Detecting faults and subsequent deformation zones is significant in geotechnical engineering applications, seismic hazard assessment in earthquake studies, and the petroleum industry for reservoir potential where faults act as a conduit to migrate or trap hydrocarbon flow. Fault identification is also important in shale gas development to design better productive reservoir stimulation by accounting for the slow slip of pre- existing faults during hydraulic fracturing.
This study shows seismic physical modeling results of a shallow vertical fault zone with slight vertical throw. Several physical model prototypes are created with materials which range in velocity and density to best simulate host rock and a deformed fault zone. 2D marine seismic data is acquired and processed at the University of Calgary Seismic Physical Modeling Facility. Physical model materials tested include plaster, sandstone, limestone, lard, wax, and liquid acrylic.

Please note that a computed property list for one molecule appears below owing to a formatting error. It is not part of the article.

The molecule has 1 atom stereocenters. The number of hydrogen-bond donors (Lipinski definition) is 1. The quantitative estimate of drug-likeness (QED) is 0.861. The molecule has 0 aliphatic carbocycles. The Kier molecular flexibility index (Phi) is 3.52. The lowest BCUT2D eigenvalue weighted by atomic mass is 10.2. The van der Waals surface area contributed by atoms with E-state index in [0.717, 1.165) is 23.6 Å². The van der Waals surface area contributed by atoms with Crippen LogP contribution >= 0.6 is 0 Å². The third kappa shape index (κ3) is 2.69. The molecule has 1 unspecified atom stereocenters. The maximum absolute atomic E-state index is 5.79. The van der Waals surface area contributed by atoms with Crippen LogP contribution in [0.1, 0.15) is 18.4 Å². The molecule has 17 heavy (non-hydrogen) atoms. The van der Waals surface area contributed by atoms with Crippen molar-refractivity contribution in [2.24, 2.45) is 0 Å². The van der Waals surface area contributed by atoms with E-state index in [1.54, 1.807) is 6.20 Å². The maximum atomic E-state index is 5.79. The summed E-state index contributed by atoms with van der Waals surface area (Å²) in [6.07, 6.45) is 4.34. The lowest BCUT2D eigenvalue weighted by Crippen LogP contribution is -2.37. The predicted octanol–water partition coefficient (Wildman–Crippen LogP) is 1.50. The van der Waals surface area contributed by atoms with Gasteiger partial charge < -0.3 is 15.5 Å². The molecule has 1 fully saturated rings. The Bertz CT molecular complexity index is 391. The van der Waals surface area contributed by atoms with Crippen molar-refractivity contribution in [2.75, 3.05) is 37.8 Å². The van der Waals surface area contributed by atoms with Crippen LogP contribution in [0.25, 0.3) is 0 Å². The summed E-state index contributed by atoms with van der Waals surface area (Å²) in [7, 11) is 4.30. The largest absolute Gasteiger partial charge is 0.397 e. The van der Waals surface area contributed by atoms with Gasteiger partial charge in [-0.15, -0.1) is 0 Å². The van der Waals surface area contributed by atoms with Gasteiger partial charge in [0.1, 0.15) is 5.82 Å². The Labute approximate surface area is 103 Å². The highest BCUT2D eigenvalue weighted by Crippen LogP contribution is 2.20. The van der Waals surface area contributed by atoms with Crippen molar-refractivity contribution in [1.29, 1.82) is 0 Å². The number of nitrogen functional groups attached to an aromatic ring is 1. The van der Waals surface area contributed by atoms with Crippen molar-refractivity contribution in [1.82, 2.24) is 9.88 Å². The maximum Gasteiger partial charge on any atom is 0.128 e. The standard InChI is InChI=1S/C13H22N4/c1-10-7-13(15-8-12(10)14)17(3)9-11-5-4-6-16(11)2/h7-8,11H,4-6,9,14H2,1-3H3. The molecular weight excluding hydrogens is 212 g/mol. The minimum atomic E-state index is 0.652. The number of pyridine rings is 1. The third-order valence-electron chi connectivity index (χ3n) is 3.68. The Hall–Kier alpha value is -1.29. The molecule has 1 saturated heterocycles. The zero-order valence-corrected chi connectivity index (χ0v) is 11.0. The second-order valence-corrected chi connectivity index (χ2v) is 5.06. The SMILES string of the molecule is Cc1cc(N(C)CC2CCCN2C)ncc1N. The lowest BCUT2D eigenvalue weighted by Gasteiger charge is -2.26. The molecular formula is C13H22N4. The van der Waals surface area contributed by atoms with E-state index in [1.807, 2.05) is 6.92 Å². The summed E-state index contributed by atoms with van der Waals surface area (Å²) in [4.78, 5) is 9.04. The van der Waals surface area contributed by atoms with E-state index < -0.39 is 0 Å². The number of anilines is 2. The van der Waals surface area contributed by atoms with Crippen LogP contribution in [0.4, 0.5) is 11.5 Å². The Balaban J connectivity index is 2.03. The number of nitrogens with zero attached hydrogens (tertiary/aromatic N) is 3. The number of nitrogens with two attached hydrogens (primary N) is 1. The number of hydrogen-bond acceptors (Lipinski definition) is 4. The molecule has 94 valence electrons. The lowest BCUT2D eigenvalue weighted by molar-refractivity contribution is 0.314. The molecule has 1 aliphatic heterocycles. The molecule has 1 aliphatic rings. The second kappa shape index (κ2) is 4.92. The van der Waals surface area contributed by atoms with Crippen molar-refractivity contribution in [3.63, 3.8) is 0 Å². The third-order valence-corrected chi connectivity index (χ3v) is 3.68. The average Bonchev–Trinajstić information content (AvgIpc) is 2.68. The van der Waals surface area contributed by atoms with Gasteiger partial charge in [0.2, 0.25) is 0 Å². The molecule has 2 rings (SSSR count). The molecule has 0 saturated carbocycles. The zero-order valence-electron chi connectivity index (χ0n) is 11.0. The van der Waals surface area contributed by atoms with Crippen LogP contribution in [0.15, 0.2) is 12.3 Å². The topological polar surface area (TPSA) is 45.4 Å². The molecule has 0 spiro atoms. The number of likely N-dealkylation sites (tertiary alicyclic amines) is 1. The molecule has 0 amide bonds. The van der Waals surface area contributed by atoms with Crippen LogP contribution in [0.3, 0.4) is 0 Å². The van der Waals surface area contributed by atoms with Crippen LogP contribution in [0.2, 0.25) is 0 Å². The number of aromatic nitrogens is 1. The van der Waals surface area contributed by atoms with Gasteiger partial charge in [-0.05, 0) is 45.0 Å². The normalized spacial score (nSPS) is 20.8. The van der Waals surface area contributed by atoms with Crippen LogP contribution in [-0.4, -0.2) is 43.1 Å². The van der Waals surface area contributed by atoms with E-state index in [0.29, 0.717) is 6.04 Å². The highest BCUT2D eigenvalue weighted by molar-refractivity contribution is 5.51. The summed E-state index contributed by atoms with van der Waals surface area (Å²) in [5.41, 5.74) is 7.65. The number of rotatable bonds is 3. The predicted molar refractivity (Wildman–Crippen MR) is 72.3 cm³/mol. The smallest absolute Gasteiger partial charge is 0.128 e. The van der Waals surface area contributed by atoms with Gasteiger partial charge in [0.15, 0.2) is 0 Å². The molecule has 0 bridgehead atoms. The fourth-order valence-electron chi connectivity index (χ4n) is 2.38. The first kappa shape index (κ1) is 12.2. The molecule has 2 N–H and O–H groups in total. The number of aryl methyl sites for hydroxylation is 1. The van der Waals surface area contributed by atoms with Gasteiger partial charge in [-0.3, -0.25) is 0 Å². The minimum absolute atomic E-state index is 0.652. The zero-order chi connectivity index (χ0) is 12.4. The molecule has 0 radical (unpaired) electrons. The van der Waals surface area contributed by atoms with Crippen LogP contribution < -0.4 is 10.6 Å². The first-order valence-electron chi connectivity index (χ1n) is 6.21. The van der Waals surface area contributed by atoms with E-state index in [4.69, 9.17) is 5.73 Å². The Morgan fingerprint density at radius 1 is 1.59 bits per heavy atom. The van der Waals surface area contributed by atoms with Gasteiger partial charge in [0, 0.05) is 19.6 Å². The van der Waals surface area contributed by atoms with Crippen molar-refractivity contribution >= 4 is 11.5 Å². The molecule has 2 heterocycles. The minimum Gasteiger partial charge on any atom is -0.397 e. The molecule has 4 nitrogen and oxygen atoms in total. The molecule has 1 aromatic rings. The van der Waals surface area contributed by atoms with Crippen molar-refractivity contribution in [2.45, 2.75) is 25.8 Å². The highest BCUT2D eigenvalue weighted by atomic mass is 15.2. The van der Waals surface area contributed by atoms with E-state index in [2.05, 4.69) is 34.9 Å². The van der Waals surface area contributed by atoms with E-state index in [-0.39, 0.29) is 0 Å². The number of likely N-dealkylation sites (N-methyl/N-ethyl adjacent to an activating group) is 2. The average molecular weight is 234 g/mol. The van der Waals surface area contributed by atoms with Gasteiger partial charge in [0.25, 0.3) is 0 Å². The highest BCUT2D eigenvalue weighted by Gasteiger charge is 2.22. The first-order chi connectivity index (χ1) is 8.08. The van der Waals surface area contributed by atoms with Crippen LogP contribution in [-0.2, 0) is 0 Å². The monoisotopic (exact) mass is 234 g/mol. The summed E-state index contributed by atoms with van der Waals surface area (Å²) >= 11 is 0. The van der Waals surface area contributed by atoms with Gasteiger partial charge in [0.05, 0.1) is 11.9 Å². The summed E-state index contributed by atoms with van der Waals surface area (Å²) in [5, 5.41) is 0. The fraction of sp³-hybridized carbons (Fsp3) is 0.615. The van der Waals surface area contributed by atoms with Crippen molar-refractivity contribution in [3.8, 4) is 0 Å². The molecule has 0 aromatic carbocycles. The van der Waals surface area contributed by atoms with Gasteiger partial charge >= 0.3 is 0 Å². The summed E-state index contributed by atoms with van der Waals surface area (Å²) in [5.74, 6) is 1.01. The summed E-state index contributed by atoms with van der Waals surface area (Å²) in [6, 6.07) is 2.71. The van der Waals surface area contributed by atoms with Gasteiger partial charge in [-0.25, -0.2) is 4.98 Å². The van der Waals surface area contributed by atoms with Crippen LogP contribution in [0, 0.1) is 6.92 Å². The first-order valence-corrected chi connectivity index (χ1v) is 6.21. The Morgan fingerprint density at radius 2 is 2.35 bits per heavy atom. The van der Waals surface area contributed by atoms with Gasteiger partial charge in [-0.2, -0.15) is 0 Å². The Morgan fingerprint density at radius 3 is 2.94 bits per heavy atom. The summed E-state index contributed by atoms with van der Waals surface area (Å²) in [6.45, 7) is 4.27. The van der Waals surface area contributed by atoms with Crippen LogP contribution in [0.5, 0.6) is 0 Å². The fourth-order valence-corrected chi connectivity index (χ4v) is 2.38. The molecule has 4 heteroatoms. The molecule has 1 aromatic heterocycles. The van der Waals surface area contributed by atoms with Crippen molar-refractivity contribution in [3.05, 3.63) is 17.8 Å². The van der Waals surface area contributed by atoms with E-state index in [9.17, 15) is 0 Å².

The post-stack imaged results are compared and it can be seen that the fault zone is resolved in both zero offset and common source data from physical modeling. An interesting by-product from the physical modeling acquisition was the identification of ghost reflections captured below the primary reflections, which can be used in ‘mirror imaging’, to provide better illumination of the fault zone.
The modeled fault zone images show a likeness to real 2D seismic data collected over a recent ruptured surface fault in New Zealand.
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